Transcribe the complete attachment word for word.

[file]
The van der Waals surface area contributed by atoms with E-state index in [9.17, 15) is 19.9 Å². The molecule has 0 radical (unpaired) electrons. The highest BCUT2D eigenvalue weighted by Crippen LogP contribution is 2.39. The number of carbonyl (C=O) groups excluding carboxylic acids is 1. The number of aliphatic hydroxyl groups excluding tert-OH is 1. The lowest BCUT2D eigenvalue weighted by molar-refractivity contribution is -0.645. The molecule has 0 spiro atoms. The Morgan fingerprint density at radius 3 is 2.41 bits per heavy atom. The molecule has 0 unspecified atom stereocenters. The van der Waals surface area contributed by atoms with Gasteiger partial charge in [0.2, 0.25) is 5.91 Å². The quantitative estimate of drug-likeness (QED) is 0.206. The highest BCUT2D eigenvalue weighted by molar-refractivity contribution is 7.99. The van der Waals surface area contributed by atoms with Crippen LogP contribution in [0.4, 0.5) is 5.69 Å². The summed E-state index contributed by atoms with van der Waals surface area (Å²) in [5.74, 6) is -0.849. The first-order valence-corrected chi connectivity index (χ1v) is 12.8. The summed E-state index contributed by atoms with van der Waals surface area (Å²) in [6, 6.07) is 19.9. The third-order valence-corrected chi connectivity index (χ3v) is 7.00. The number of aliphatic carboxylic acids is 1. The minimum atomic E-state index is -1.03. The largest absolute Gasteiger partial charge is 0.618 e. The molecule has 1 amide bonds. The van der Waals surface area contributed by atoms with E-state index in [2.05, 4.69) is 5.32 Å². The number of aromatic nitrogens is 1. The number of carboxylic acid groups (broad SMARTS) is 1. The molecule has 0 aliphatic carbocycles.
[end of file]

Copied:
The van der Waals surface area contributed by atoms with E-state index in [9.17, 15) is 19.9 Å². The molecule has 0 radical (unpaired) electrons. The highest BCUT2D eigenvalue weighted by Crippen LogP contribution is 2.39. The number of carbonyl (C=O) groups excluding carboxylic acids is 1. The number of aliphatic hydroxyl groups excluding tert-OH is 1. The lowest BCUT2D eigenvalue weighted by molar-refractivity contribution is -0.645. The molecule has 0 spiro atoms. The Morgan fingerprint density at radius 3 is 2.41 bits per heavy atom. The molecule has 0 unspecified atom stereocenters. The van der Waals surface area contributed by atoms with Gasteiger partial charge in [0.2, 0.25) is 5.91 Å². The quantitative estimate of drug-likeness (QED) is 0.206. The highest BCUT2D eigenvalue weighted by molar-refractivity contribution is 7.99. The van der Waals surface area contributed by atoms with Crippen LogP contribution in [0.4, 0.5) is 5.69 Å². The summed E-state index contributed by atoms with van der Waals surface area (Å²) in [5.74, 6) is -0.849. The first-order valence-corrected chi connectivity index (χ1v) is 12.8. The summed E-state index contributed by atoms with van der Waals surface area (Å²) in [6, 6.07) is 19.9. The third-order valence-corrected chi connectivity index (χ3v) is 7.00. The number of aliphatic carboxylic acids is 1. The minimum atomic E-state index is -1.03. The largest absolute Gasteiger partial charge is 0.618 e. The molecule has 1 amide bonds. The van der Waals surface area contributed by atoms with E-state index in [2.05, 4.69) is 5.32 Å². The number of aromatic nitrogens is 1. The number of carboxylic acid groups (broad SMARTS) is 1. The molecule has 0 aliphatic carbocycles.